Prerequisites: Placement into corequisite Learning Support mathematics, unless exempt.

MATH 1101. Intro to Mathematical Modeling. 3-0-3 Units.

This course is not intended to supply sufficient algebraic background for students who intend to take precalculus or the calculus sequence for mathematics and science majors. This course is an introduction to mathematical modeling using graphical, numerical, symbolic, and verbal techniques to describe and explore real-world data and phenomena. Emphasis is on the use of linear, polynomial, exponential, and logarithmic functions to investigate and analyze applied problems and questions, supported by the use of appropriate technology, and on effective communication of quantitative concepts and results.(F,S,M)
Prerequisites: Placement into corequisite Learning Support mathematics, unless exempt.

MATH 1104. Applied Mathematics. 3-0-3 Units.

Topics include arithmetic, elementary algebra, geometry, measurement, and elementary trigonometry. (Career Course)(F,S,M)
Prerequisites: MATH 0090 unless exempt for learning support mathematics.

MATH 1111. College Algebra. 3-0-3 Units.

Presents topics in algebra, including the number system, polynomials, algebraic functions, exponents, radicals, linear and quadratic equations, inequalities, lines in the plane, linear modeling, conics, algebra of functions, exponential and logarithmic functions and systems of equations and inequalities.(F,S,M)
Prerequisites: MATH 0998 and MATH 1101 if not eligible for MATH 0999.
Corequisites: MATH 0999 unless exempt from learning support.

MATH 1113. Precalculus Mathematics. 3-0-3 Units.

Provides immediate transition from high school algebra into calculus and physics. Material goes beyond that normally covered in Mathematics 1111. Algebra topics include linear, quadratic equations, functions and graphing, exponential and logarithmic functions. Trigonometry topics include trigonometric functions and inverse, law of sines, law of cosines and identities. For students planning to take calculus and/or physics.(F,S,M)
Prerequisites: MATH 1111.

MATH 1401. Elementary Statistics. 3-0-3 Units.

This is a non-calculus based introduction to statistics. Course content includes descriptive statistics, probability theory, confidence intervals, hypothesis testing, and other selected statistical topics.
Prerequisites: MATH 1001, MATH 1101, or MATH 1111.

MATH 1501. Calculus I. 4-0-4 Units.

This course includes material on functions, limits, continuity, the derivative, anti-differentiation, the definite integral, and techniques of integration.
Prerequisites: MATH 1113.

MATH 2008. Found of Numbers & Operations. 3-0-3 Units.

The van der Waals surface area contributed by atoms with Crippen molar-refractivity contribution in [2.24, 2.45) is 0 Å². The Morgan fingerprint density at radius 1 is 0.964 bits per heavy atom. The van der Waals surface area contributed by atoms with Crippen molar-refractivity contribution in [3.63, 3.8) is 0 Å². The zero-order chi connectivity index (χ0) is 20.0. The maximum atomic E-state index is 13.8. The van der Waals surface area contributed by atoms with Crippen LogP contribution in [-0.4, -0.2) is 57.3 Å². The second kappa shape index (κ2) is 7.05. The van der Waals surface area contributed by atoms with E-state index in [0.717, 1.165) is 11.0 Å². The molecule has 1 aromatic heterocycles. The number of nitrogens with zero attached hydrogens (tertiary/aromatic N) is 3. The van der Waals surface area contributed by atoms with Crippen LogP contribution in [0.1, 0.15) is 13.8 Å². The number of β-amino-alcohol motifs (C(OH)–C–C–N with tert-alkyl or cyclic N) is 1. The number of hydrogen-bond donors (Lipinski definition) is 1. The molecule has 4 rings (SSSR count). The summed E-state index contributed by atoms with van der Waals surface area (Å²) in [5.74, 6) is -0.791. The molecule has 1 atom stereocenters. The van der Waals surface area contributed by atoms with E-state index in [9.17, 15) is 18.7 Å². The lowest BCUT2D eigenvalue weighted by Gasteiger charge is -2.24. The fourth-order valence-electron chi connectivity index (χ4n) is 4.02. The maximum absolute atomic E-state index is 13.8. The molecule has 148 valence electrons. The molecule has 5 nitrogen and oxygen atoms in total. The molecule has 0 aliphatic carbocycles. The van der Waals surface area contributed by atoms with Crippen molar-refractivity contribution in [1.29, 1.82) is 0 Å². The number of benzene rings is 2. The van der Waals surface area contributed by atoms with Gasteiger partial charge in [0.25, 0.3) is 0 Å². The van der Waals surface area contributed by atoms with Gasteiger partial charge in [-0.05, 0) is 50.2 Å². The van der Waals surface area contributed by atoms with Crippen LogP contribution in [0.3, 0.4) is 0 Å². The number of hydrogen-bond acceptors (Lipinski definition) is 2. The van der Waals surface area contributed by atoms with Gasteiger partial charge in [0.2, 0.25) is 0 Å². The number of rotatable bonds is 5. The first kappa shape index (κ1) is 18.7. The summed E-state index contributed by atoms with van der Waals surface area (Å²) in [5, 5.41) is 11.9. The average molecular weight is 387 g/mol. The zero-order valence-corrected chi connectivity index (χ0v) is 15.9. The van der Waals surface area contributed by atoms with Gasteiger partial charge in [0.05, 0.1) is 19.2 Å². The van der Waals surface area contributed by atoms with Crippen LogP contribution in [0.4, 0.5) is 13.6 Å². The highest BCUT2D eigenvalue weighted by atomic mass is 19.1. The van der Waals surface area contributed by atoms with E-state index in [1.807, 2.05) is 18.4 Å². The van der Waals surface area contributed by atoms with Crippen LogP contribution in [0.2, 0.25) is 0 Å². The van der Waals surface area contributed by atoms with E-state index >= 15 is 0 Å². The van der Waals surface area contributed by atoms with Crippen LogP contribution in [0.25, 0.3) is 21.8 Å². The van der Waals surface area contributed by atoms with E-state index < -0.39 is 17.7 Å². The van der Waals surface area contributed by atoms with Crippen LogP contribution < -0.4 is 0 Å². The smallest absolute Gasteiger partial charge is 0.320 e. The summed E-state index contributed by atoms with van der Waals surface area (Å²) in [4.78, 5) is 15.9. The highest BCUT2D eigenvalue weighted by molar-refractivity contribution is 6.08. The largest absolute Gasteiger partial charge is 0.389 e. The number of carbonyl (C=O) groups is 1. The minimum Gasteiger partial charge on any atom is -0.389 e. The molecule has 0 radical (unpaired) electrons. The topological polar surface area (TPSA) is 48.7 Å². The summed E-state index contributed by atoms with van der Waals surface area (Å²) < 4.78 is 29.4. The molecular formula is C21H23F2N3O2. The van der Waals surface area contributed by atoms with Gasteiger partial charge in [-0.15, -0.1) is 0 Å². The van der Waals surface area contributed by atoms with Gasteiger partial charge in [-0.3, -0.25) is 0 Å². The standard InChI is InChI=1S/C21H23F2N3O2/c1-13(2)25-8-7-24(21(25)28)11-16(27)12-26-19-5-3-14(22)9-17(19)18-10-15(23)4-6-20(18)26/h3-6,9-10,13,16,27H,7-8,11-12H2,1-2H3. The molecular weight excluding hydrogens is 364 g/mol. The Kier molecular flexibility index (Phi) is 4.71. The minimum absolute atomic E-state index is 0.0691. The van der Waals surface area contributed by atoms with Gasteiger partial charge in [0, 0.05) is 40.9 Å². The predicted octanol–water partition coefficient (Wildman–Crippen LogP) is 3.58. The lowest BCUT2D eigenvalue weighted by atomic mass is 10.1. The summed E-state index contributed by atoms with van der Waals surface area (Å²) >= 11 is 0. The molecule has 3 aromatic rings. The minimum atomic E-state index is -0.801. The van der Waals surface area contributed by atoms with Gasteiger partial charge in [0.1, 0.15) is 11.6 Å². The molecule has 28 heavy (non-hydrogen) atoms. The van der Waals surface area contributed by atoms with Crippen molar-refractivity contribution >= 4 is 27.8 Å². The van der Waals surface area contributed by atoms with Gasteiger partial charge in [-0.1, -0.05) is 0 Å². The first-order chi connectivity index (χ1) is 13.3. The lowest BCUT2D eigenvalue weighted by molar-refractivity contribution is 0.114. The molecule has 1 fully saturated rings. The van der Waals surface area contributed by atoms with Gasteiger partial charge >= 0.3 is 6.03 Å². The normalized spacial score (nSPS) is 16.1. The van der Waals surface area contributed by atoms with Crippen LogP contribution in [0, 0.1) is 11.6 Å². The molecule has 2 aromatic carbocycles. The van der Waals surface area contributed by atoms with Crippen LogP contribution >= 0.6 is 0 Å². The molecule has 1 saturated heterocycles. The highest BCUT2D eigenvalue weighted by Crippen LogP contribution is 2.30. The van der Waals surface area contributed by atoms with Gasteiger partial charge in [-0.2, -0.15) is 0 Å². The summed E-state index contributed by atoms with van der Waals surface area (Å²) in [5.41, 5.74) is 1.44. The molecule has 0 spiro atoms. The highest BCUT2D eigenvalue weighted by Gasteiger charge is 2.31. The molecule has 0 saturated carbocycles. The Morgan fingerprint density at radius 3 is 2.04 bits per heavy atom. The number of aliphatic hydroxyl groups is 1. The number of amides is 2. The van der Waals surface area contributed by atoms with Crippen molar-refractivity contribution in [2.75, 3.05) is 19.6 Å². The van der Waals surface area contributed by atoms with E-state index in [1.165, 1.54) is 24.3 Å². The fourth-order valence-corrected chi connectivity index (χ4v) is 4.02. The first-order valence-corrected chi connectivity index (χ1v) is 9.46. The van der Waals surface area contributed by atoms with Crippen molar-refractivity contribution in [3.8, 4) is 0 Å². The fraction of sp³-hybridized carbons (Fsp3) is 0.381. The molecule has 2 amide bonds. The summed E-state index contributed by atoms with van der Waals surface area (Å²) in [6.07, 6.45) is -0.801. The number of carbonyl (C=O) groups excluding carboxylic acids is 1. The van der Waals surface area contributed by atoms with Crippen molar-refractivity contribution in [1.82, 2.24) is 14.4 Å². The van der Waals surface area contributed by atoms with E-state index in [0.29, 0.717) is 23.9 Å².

This course will emphasize the understanding and use of the major concepts of number and operations. Topics include problem-solving strategies; inductive and deductive reasoning; numeration systems and place value; operations and algorithms; identity elements and inverse operations; rational and irrational numbers; integers and number theory; special sets of numbers; exponents and decimals; ratios, percent’s, and proportional reasoning.(F,S)
Prerequisites: MATH 1101, MATH 1111, or MATH 1113.

MATH 2181. Applied Calculus. 3-0-3 Units.

Surveys differential and integral calculus of polynomial, rational, exponential and logarithmic functions. Detailed applications to problems and concepts from business, economics and life science are covered.(F,S,M)
Prerequisites: MATH 1111, MATH 1101, or MATH 1113 with a grade of C or better.

MATH 2200. Introduction to Statistics. 3-0-3 Units.

Surveys descriptive and inferential statistics. Topics include organizing and graphing data, measures of central tendency, dispersion, probability, normal distribution, sampling, confidence intervals, hypothesis tests, significance tests, correlation and regression.(F,S,M)
Prerequisites: MATH 1001, MATH 1101, MATH 1111, or MATH 1113.

MATH 2253. Calculus and Analytic Geom I. 4-0-4 Units.

Includes topics limits and continuity, derivatives and their applications and an introduction to the concept of the integral. The first in a four course sequence in Calculus. Prerequisite: MATH 1113 or satisfactory mathematics scores of SAT 600/ACT 26 and one year of high school trigonometry.(F,S,M)
Prerequisites: MATH 1113.

MATH 2254. Calculus and Analytic Geom II. 4-0-4 Units.

Emphasizes the definite integral and its applications, the calculus of trigonometric, exponential, logarithmic, hyperbolic and inverse functions, techniques of integration, improper integrals, L' Hopital's Rule, infinite series and conic sections. The second course in the Calculus sequence.(F,S,M)
Prerequisites: MATH 2253.

MATH 2255. Calculus and Analytic Geom III. 4-0-4 Units.